Long before the “Silk Road” was named, silk roads and marine silk roads existed as the earliest highways to carry out trade, winding through developed urban cities and vast spans of desert and inhospitable terrain and requiring travel through extreme weather.
A main commodity was silk from China, but more items were added as valuable trading items. It was also a give-and-take of non-material kinds, including ideas, innovation, and religion. It was a battle to move forward with new ideas and ideologies and replace or readjust the old. Through it, true globalization took place. More and more excavations in recent times show how that map and its timeframe were constantly changing. History is being rewritten every day.
In your research visits along the Silk Road, what were the highlights of your experience? What did you learn in person that you may not have learned through research of texts?
I have the mind of a poet, an adventurer, and a romantic time traveler. In the winter of 1978, I traveled to China, flying over the Himalayas while wearing a silk sari and sipping tea. I imagined how it must have been to travel through these mountain passes to reach for the other side, looking for a spiritual and material market of goods. Ever since, I have visited various parts of the Silk Road, including Tibet and Xian, the beginning of the Chinese Silk Road. As I visited Dunguang at the end of Gobi Desert, I felt a thrill of what it may have been like thousands of years ago.
Those who traveled the Silk Road were not just traders, but adventurers, not knowing where they were heading. Once, I met a young man in a lonely run-down Silk Road station, who told me that he would like to take the journey like his forefathers did. Someone who looks at the stars at night and lets his mind flow to a faraway land and galaxy after galaxy. The mountain or the sea calls him. It is the call of the unknown, to conquer what is beyond, like it did to a young Alexander the Great.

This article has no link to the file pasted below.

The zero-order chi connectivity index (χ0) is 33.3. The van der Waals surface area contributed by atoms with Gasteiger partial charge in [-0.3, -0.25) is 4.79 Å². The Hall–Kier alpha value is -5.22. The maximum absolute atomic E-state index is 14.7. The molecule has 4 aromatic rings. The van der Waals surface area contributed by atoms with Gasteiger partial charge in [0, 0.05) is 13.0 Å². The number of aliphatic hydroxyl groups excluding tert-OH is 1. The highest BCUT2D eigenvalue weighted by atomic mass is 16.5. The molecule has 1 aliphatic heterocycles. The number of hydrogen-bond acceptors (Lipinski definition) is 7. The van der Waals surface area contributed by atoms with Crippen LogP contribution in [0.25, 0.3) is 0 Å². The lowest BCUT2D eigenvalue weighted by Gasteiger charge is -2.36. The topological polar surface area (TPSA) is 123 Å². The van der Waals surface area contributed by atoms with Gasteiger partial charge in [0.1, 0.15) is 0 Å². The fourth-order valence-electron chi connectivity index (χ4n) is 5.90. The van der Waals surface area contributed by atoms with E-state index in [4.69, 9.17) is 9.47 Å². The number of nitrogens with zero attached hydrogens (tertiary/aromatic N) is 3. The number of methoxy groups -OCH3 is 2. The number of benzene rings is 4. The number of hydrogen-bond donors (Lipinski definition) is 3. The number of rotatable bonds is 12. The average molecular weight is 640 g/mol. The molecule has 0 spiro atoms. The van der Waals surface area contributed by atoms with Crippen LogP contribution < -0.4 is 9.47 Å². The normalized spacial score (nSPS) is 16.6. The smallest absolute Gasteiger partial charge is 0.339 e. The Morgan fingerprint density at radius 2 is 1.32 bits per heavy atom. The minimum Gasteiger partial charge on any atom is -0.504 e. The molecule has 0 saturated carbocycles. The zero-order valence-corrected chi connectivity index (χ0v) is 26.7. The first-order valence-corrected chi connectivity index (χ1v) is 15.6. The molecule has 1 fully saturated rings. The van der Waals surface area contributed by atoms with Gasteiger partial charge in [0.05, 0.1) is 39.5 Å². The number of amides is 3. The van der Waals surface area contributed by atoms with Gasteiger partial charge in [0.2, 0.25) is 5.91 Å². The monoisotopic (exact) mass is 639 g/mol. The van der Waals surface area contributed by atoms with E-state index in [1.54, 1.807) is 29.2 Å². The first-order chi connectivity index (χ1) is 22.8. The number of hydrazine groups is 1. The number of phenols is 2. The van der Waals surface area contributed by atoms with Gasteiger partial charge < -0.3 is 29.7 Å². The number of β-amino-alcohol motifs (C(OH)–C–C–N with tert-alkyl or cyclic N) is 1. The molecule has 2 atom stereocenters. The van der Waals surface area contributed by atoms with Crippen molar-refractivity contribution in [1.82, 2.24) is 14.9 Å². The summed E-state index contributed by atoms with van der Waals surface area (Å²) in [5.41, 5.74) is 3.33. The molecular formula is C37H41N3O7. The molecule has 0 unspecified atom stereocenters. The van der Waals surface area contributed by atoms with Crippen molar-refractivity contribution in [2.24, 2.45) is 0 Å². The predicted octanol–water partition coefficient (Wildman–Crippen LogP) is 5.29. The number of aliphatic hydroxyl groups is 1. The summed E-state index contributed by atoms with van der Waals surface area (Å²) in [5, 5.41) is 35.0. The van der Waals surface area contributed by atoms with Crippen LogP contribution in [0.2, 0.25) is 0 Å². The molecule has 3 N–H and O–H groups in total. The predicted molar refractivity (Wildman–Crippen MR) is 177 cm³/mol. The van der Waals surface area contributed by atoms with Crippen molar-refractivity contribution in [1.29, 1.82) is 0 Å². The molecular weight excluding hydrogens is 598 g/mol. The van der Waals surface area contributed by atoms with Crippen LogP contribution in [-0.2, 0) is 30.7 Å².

I liked being in Mongolia and feeling a limitless horizon, which you cannot experience or imagine without being there. Or the ancient towns in China, as they were hundreds of years ago. Or Indian temples in Ajanta and Elliora; Buddhist monuments in Vishaka Pattanam in India; Anuradhapura in Sri Lanka; Mohashthangar, Wari Battedwar, or Moinamoti in Bangladesh. It is an endless list of names of places that result from human endeavor.
The Silk Road, to me, is a symbol of human yearning to be part of the greater world. The traveler is a true globalized citizen in an unknown world — unlike today’s globalized world, which can be reached quickly by plane, by internet, and by visual imagery. The ancient Silk Road was the road of imagination; it attracted a variety of people, from Sufis and scholars to thieves.
How has your research been impacted by the COVID-19 pandemic? Have you adapted your research processes or faced any challenges in performing your research in this new capacity?
We have not been faced with a situation like this where the entire world has been simultaneously affected by the deadly coronavirus.
I was unable to give a seminar in June because COVID-19 had already spread throughout Asia and into other parts of the world, including the US. In fact, the pandemic has made me more aware of past pandemics that were attributed to the Silk Road, such the Plague, or Black Death, and smallpox. So, I have taken that into consideration and added it to the paper I am currently working on.
We are never really far away from catastrophes, whether they attack once in a hundred years or more frequently. Karma or cause and consequences have been responsible for human behaviors and acts toward the natural world. Human action is responsible for breaking down the balance between nature and humanity. But nothing prepared us for the current pandemic that has affected the entire world at once.
We in Asia are more exposed to disasters than people and policymakers in the US, whose lives are more predictable, while ours are not. Now, it is catching up, no matter how rich or developed you may be. It is a human tragedy we cannot blame on any one people or country — we are all in it. After COVID-19, the world will not be the same or as predictable as it was before.